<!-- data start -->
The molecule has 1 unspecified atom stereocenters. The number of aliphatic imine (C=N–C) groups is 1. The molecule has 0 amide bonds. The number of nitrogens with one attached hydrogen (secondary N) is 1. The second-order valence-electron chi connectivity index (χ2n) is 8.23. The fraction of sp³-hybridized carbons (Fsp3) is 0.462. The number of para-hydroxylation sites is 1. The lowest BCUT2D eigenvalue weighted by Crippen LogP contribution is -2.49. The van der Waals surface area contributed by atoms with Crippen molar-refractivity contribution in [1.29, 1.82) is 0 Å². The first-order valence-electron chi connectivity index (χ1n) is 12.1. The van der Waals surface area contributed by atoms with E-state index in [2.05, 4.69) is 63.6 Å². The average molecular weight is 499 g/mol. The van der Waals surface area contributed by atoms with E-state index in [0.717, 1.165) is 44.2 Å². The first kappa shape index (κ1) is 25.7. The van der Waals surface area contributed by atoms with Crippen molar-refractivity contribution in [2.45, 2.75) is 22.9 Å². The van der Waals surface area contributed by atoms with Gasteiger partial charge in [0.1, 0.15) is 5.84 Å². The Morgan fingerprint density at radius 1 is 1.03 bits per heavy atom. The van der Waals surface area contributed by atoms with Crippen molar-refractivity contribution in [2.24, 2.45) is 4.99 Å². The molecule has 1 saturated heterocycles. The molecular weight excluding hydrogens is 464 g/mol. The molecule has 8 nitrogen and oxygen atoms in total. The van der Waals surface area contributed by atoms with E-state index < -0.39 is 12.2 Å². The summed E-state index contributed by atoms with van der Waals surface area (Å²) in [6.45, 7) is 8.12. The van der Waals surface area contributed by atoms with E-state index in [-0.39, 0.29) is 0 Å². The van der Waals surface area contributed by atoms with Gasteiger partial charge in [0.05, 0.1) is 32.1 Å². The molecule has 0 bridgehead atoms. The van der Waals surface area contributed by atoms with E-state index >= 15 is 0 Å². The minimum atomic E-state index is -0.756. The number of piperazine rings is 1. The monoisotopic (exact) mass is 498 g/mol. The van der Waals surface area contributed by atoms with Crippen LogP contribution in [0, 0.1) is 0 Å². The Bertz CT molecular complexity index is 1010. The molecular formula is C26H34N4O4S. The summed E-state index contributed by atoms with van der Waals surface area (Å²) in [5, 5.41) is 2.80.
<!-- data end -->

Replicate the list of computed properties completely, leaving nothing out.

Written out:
The molecule has 1 unspecified atom stereocenters. The number of aliphatic imine (C=N–C) groups is 1. The molecule has 0 amide bonds. The number of nitrogens with one attached hydrogen (secondary N) is 1. The second-order valence-electron chi connectivity index (χ2n) is 8.23. The fraction of sp³-hybridized carbons (Fsp3) is 0.462. The number of para-hydroxylation sites is 1. The lowest BCUT2D eigenvalue weighted by Crippen LogP contribution is -2.49. The van der Waals surface area contributed by atoms with Crippen molar-refractivity contribution in [1.29, 1.82) is 0 Å². The first-order valence-electron chi connectivity index (χ1n) is 12.1. The van der Waals surface area contributed by atoms with E-state index in [2.05, 4.69) is 63.6 Å². The average molecular weight is 499 g/mol. The van der Waals surface area contributed by atoms with E-state index in [0.717, 1.165) is 44.2 Å². The first kappa shape index (κ1) is 25.7. The van der Waals surface area contributed by atoms with Crippen molar-refractivity contribution in [2.45, 2.75) is 22.9 Å². The van der Waals surface area contributed by atoms with Gasteiger partial charge in [0.1, 0.15) is 5.84 Å². The Morgan fingerprint density at radius 1 is 1.03 bits per heavy atom. The van der Waals surface area contributed by atoms with Crippen molar-refractivity contribution in [2.24, 2.45) is 4.99 Å². The molecule has 1 saturated heterocycles. The molecular weight excluding hydrogens is 464 g/mol. The molecule has 8 nitrogen and oxygen atoms in total. The van der Waals surface area contributed by atoms with E-state index < -0.39 is 12.2 Å². The summed E-state index contributed by atoms with van der Waals surface area (Å²) in [6.45, 7) is 8.12. The van der Waals surface area contributed by atoms with E-state index in [-0.39, 0.29) is 0 Å². The van der Waals surface area contributed by atoms with Gasteiger partial charge in [0.05, 0.1) is 32.1 Å². The molecule has 0 bridgehead atoms. The van der Waals surface area contributed by atoms with E-state index >= 15 is 0 Å². The minimum atomic E-state index is -0.756. The number of piperazine rings is 1. The monoisotopic (exact) mass is 498 g/mol. The van der Waals surface area contributed by atoms with Crippen LogP contribution in [0, 0.1) is 0 Å². The Bertz CT molecular complexity index is 1010. The molecular formula is C26H34N4O4S. The summed E-state index contributed by atoms with van der Waals surface area (Å²) in [5, 5.41) is 2.80.